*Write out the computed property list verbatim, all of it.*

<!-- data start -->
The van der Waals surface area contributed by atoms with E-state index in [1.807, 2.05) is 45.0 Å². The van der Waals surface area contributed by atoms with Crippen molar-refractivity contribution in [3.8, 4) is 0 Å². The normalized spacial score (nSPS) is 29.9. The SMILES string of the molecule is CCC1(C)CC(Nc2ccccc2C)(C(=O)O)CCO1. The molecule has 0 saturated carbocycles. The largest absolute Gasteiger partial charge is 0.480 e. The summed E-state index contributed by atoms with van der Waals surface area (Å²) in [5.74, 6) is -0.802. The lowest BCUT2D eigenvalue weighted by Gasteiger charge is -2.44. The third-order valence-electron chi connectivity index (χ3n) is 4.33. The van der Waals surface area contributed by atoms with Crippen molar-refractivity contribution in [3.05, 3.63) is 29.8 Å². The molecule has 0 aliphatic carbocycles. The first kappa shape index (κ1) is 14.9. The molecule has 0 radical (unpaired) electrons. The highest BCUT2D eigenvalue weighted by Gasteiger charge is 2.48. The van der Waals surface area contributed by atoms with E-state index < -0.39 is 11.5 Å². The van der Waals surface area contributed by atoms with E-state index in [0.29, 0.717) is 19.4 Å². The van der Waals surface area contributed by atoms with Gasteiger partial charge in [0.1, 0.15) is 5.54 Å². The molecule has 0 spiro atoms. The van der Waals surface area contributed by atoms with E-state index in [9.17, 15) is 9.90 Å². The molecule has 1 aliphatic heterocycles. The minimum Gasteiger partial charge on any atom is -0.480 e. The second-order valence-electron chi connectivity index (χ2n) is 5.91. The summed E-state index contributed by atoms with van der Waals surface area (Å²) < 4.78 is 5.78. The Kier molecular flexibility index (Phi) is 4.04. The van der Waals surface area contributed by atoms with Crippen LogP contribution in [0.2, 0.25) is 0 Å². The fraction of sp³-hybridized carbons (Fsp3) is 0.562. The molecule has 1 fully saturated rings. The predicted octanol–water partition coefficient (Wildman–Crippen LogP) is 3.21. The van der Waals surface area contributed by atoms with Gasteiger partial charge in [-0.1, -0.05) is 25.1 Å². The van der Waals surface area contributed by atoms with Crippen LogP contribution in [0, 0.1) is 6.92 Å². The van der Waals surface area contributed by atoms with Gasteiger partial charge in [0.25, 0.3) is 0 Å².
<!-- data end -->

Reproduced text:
The van der Waals surface area contributed by atoms with E-state index in [1.807, 2.05) is 45.0 Å². The van der Waals surface area contributed by atoms with Crippen molar-refractivity contribution in [3.8, 4) is 0 Å². The normalized spacial score (nSPS) is 29.9. The SMILES string of the molecule is CCC1(C)CC(Nc2ccccc2C)(C(=O)O)CCO1. The molecule has 0 saturated carbocycles. The largest absolute Gasteiger partial charge is 0.480 e. The summed E-state index contributed by atoms with van der Waals surface area (Å²) in [5.74, 6) is -0.802. The lowest BCUT2D eigenvalue weighted by Gasteiger charge is -2.44. The third-order valence-electron chi connectivity index (χ3n) is 4.33. The van der Waals surface area contributed by atoms with Crippen molar-refractivity contribution in [3.05, 3.63) is 29.8 Å². The molecule has 0 aliphatic carbocycles. The first kappa shape index (κ1) is 14.9. The molecule has 0 radical (unpaired) electrons. The highest BCUT2D eigenvalue weighted by Gasteiger charge is 2.48. The van der Waals surface area contributed by atoms with E-state index < -0.39 is 11.5 Å². The van der Waals surface area contributed by atoms with E-state index in [0.29, 0.717) is 19.4 Å². The van der Waals surface area contributed by atoms with Gasteiger partial charge in [0.1, 0.15) is 5.54 Å². The molecule has 0 spiro atoms. The van der Waals surface area contributed by atoms with E-state index in [9.17, 15) is 9.90 Å². The molecule has 1 aliphatic heterocycles. The minimum Gasteiger partial charge on any atom is -0.480 e. The second-order valence-electron chi connectivity index (χ2n) is 5.91. The summed E-state index contributed by atoms with van der Waals surface area (Å²) < 4.78 is 5.78. The Kier molecular flexibility index (Phi) is 4.04. The van der Waals surface area contributed by atoms with Crippen LogP contribution in [0.2, 0.25) is 0 Å². The fraction of sp³-hybridized carbons (Fsp3) is 0.562. The molecule has 1 fully saturated rings. The predicted octanol–water partition coefficient (Wildman–Crippen LogP) is 3.21. The van der Waals surface area contributed by atoms with Gasteiger partial charge in [-0.1, -0.05) is 25.1 Å². The van der Waals surface area contributed by atoms with Crippen LogP contribution in [0, 0.1) is 6.92 Å². The van der Waals surface area contributed by atoms with Gasteiger partial charge in [0.25, 0.3) is 0 Å².